Cuttlefish from the family Sepiidae are a family within the Superorder decapodiformes (“ten-foot” as they have eight arms plus two tentacles) that they share with the different squid families.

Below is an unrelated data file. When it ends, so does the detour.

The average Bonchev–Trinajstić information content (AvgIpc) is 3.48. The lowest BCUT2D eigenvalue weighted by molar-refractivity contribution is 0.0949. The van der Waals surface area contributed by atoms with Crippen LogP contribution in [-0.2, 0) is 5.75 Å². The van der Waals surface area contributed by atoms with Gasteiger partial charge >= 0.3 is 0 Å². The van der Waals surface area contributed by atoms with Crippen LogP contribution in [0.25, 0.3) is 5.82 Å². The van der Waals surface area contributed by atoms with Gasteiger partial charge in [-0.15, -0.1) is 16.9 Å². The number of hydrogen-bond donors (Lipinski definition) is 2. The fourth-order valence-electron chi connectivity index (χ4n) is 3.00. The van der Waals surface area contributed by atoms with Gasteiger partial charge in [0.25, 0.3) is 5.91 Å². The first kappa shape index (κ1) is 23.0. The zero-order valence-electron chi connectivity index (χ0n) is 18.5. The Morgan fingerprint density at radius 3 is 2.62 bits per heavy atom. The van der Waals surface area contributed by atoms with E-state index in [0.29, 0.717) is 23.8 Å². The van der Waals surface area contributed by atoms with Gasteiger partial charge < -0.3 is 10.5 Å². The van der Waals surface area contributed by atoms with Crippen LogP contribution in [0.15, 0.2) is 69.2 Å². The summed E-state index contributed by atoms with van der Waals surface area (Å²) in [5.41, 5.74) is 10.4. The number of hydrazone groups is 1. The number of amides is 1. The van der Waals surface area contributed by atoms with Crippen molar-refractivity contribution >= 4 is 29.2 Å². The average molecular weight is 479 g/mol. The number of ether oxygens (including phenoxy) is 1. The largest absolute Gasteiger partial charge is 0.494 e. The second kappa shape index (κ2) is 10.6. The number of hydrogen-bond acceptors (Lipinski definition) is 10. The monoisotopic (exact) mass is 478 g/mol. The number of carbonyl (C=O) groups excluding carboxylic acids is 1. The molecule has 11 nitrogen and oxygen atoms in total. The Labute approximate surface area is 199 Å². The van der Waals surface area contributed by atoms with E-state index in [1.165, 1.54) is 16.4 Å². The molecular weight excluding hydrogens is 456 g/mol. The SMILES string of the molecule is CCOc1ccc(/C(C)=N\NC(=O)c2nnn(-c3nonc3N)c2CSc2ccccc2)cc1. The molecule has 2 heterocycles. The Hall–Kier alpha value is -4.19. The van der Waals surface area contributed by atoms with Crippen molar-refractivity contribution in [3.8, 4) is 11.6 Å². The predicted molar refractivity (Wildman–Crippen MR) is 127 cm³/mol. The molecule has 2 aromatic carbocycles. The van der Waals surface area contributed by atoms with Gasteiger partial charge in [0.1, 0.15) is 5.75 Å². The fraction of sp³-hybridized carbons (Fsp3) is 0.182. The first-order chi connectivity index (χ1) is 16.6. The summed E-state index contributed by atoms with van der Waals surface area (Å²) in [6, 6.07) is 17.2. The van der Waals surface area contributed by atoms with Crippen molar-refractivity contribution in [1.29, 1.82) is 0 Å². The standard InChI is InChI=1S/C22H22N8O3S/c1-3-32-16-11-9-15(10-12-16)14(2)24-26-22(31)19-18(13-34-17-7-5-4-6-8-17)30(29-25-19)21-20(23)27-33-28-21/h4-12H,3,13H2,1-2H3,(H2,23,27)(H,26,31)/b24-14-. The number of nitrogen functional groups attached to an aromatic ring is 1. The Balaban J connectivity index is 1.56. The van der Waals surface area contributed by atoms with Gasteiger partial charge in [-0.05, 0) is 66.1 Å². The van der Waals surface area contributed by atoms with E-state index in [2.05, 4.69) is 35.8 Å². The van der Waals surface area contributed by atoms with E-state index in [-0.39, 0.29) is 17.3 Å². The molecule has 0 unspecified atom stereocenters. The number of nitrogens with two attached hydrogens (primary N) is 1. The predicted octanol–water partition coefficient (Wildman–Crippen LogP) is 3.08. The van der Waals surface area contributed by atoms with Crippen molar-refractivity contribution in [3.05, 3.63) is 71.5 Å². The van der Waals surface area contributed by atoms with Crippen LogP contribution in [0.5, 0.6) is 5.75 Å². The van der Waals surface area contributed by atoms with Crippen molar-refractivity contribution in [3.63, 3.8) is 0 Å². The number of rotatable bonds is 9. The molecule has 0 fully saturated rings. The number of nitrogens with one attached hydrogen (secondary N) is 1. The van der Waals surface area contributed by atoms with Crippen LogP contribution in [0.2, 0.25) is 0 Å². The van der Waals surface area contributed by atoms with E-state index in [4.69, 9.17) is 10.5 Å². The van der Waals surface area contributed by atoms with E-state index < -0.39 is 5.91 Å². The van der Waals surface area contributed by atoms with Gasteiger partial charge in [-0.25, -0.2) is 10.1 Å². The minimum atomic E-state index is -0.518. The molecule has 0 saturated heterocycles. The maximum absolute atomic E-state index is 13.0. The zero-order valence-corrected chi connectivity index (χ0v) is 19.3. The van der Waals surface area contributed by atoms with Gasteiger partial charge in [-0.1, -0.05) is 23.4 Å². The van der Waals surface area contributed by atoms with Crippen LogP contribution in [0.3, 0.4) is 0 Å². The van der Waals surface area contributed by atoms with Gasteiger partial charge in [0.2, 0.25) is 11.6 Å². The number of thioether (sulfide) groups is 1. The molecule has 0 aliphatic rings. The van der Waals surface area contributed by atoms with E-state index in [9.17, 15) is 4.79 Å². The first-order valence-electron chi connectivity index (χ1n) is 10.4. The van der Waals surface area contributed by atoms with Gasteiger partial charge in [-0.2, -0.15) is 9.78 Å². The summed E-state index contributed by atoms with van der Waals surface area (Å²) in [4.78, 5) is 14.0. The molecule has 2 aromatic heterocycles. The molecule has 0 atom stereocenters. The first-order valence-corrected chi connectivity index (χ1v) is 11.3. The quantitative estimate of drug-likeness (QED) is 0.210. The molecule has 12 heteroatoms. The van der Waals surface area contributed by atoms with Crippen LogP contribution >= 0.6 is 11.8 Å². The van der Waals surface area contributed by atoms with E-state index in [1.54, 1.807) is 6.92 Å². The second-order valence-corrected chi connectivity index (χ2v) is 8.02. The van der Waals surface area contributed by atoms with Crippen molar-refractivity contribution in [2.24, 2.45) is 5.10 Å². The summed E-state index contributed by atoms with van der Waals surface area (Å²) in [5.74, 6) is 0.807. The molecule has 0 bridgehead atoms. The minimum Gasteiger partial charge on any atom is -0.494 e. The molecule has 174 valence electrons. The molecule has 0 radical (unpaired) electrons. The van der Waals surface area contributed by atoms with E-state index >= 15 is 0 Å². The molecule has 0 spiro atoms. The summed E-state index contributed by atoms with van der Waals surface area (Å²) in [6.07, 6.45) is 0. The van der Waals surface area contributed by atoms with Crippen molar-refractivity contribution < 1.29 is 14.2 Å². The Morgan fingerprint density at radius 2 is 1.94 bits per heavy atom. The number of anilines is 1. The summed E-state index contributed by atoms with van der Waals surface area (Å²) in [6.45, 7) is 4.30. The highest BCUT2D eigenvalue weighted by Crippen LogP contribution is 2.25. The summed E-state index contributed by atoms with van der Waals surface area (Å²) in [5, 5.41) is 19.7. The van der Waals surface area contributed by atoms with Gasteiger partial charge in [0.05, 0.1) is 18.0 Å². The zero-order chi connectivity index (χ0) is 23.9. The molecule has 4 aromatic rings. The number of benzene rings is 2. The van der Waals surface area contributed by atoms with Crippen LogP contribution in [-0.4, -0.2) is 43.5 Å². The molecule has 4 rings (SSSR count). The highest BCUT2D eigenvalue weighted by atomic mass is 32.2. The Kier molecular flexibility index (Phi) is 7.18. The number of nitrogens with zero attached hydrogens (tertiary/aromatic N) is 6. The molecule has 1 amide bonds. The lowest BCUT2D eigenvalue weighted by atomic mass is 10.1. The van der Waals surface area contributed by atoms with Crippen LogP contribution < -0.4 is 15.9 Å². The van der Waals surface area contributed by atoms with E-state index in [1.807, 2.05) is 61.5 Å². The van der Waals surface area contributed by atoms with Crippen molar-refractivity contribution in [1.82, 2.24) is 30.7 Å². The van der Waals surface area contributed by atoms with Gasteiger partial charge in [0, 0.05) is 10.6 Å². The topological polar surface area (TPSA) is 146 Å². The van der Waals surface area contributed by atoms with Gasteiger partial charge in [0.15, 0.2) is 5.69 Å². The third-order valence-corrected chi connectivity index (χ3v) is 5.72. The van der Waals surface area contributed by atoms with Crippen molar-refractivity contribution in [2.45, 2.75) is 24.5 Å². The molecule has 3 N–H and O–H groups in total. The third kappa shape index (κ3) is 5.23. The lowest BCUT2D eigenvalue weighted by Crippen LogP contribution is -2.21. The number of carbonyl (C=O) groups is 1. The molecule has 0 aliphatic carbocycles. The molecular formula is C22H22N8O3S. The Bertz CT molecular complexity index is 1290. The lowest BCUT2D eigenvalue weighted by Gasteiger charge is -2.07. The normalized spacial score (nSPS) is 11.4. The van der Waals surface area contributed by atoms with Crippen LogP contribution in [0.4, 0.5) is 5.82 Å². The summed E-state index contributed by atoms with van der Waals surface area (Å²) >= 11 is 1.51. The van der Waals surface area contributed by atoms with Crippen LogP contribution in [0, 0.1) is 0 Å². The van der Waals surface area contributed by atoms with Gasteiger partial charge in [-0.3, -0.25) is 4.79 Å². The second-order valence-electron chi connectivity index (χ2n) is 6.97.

What cuttlefish are more known for, however, is their mesmerizing ability to play with the colour, light and reflection of their skin to transform themselves in less than a second. While they share this ability with their fellow cephalopods, cuttlefish have been observed in very fine-tuned communications conveyed via the play of their skin. As fertilization is internal (and can even be reversed by a second male who scoops out the previous suitor’s sperm with his depositing tentacle) courtship and “guarding” are quite elaborate. Signalling of the different sexes has evolved some importance as males will first sparkle to impress, then changing into an aggressive suit while guarding their female after their successful courtship (they can even still dazzle with the half of the body that their partner sees while giving very “stay away” vibes with the other half of their mantle). In a similar vein, females that are receptive will seduce with one shade while females that are ready to lay egg and would like to be left alone (thank you very much!) adopt a different look. An interesting strategy that has arisen from this “traffic light party” scheme is that small and weaker males, who would otherwise likely never stand a chance at scoring, have taken to “dressing up in drag”, by adapting the look of those females that are done with business in order to sneak up to females currently guarded by their partner and quickly taking a chance with her.
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